EBA publishes the results of its 2021 EU-wide stress test

30 July 2021

  • Under a very severe scenario, the EU banking sector would stay above a CET1 ratio of 10%, with a capital depletion of EUR 265bn against a starting CET1 ratio of 15%.
  • Credit losses, like in previous such exercises, would explain most of the capital depletion. The “lower-for-longer” scenario narrative would also result in a significant decrease in the contribution of profits from continuing operations, especially from net interest income.

The European Banking Authority (EBA) published today the results of its 2021 EU-wide stress test, which involved 50 banks from 15 EU and EEA countries, covering 70% of the EU banking sector assets. This exercise allows to assess, in a consistent way, the resilience of EU banks over a three-year horizon under both a baseline and an adverse scenario, which is characterised by severe shocks taking into account the impact of the pandemic. The individual bank results promote market discipline and are an input into the supervisory decision-making process. The adverse scenario has an impact of 485 bps on banks’ CET1 fully loaded capital ratio (497 bps on a transitional basis), leading to a 10.2% CET1 capital ratio at the end of 2023 (10.3% on a transitional basis).

Summary of key results

CET1 capital ratio

Leverage ratio

Starting 2020

Baseline 2023

Adverse 2023

Delta adverse 2023-2020

Starting 2020

Adverse 2023

Transitional

15.3%

15.8%

10.3%

-497 bps

5.7%

4.4%

Fully loaded

15.0%

15.8%

10.2%

-485 bps

5.6%

4.3%

 

Since the previous EBA EU-wide stress test in 2018, banks have continued building up their capital base, and at the beginning of the exercise (i.e. end-2020), had a CET1 ratio of 15% on a fully loaded basis (15.3% on a transitional basis), the highest since the EBA has been performing stress tests. This was achieved despite an unprecedented decline of the EU’s GDP and the first effects of the Covid-19 pandemic in 2020.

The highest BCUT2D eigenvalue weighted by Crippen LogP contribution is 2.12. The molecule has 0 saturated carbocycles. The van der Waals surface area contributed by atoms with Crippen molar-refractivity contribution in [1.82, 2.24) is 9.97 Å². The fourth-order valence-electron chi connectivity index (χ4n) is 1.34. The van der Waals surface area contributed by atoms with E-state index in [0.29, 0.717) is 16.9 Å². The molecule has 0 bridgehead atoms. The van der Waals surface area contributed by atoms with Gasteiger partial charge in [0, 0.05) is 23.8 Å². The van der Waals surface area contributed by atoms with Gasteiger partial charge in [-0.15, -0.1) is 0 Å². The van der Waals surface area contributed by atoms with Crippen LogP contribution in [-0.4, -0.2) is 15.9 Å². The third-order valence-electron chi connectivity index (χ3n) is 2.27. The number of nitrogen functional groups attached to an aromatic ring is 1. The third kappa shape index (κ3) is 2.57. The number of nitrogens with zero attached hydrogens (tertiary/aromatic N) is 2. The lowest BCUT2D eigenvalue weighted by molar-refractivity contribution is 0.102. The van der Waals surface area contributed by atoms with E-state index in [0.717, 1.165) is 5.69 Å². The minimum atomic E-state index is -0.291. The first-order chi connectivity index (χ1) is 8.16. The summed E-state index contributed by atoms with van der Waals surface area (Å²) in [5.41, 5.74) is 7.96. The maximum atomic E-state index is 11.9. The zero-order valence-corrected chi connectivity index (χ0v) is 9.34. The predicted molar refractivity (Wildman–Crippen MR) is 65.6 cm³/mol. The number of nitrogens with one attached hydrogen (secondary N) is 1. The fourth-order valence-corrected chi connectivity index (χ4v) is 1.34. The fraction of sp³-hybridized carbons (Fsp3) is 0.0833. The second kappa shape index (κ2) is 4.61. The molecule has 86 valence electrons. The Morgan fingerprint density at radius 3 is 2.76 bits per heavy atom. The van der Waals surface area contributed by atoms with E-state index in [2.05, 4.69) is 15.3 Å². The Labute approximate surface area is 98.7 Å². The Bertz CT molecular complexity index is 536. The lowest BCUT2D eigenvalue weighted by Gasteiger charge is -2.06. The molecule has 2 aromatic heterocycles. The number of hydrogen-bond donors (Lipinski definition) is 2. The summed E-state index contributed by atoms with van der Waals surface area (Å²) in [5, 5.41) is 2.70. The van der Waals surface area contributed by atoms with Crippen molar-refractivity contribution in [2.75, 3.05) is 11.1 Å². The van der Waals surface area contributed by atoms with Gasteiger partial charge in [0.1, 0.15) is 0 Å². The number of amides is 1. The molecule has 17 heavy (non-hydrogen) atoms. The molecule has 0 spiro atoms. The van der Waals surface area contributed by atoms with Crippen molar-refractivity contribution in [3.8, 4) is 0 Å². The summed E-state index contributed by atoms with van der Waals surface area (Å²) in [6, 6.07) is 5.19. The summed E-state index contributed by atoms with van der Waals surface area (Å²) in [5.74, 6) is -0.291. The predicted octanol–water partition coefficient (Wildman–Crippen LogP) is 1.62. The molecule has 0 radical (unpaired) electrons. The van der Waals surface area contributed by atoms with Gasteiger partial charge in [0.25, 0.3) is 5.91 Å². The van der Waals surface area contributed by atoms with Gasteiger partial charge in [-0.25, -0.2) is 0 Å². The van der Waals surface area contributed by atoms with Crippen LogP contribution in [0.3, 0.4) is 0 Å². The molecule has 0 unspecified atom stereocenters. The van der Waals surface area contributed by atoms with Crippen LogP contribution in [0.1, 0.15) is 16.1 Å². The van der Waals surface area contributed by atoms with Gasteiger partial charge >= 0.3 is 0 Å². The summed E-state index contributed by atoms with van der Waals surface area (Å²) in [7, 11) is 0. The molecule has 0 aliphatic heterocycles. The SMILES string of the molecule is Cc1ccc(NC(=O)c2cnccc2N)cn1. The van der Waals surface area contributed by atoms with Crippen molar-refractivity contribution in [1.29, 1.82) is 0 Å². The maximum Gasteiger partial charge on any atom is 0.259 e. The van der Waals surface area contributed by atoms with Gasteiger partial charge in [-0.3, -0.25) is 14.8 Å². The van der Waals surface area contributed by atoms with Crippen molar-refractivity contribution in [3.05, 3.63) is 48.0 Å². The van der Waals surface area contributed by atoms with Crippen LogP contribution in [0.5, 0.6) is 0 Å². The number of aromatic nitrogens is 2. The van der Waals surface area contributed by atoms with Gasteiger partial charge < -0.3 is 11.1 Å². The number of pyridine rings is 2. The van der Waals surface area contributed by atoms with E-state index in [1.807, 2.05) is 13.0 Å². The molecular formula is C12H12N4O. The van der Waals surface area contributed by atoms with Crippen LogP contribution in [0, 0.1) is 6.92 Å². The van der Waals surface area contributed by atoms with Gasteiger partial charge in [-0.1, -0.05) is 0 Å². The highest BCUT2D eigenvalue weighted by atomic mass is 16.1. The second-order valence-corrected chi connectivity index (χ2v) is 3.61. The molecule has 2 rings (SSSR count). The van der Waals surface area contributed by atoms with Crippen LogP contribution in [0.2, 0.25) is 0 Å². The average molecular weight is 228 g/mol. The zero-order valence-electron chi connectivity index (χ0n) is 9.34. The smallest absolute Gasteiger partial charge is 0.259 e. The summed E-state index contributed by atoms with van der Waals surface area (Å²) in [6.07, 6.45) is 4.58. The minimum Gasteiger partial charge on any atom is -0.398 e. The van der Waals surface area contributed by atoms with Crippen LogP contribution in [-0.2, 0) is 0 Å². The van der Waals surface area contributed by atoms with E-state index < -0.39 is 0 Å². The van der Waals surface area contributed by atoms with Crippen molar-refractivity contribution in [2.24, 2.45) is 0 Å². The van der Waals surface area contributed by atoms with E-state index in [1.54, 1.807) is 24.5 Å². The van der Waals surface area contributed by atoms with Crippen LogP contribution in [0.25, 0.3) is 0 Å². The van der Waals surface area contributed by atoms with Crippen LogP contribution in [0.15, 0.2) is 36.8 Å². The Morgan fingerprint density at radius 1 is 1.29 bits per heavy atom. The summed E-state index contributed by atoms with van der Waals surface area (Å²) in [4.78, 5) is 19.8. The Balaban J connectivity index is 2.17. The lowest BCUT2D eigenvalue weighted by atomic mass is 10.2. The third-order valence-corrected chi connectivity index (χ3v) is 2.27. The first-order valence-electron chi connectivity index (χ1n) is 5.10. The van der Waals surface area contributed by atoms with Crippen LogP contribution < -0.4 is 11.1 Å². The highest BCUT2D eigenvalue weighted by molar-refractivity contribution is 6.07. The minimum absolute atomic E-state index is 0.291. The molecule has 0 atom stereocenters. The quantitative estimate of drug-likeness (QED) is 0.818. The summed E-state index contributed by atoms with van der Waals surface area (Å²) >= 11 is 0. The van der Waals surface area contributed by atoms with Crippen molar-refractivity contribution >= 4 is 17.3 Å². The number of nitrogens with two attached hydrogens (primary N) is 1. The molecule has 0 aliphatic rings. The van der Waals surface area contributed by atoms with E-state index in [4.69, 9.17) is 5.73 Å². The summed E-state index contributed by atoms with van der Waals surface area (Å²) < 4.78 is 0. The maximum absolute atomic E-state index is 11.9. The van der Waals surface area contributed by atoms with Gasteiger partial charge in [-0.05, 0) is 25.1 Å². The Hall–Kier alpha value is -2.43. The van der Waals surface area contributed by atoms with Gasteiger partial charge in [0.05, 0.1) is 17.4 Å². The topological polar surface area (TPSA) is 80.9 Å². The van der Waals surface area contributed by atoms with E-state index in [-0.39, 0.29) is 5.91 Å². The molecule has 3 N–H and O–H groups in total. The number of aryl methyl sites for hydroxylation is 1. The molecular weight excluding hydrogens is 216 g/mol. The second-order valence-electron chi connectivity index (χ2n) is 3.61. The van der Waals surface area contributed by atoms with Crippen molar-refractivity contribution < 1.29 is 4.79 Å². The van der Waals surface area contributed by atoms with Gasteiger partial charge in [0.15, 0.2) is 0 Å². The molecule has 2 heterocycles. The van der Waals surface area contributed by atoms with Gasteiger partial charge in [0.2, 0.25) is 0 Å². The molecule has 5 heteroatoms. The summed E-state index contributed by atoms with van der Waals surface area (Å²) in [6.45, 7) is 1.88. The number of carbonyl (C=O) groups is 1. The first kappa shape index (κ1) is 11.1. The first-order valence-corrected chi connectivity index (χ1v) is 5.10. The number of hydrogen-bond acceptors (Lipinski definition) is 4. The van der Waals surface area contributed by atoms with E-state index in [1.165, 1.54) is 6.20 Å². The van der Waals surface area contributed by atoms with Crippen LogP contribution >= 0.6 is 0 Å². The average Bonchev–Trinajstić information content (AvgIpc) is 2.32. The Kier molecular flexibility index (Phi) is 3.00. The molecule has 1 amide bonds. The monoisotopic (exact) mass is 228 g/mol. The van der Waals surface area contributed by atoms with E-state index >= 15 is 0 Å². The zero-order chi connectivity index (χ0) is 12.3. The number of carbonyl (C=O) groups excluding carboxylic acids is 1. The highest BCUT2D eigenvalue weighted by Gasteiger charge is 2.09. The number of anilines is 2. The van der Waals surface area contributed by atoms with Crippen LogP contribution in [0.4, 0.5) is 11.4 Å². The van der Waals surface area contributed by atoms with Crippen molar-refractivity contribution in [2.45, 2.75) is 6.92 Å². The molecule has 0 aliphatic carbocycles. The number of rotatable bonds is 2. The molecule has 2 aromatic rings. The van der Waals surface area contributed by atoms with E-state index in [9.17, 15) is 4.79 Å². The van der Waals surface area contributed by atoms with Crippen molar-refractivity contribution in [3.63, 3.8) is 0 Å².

This year’s stress test is characterised by an adverse scenario that assumes a prolonged Covid-19 scenario in a “lower for longer” interest rate environment. With a cumulative drop in GDP over the three-year horizon by 3.6% in the EU, and a negative cumulative drop in the GDP of every member state, the 2021 adverse scenario is very severe, also having in mind the weaker macroeconomic starting point in 2020 as a result of the pandemic. The baseline scenario also provides some comparable information about individual banks in the context of a gradual exit from the pandemic.

Against this background, under the adverse scenario, the EU banking system as a whole would see its CET1 reduced by 485 bps on a fully loaded basis (497 bps on a transitional basis) after three years, while staying above 10%[1]. The results also show dispersion across banks. For instance, those banks more focused on domestic activities or with lower net interest income (NII), display a higher depletion.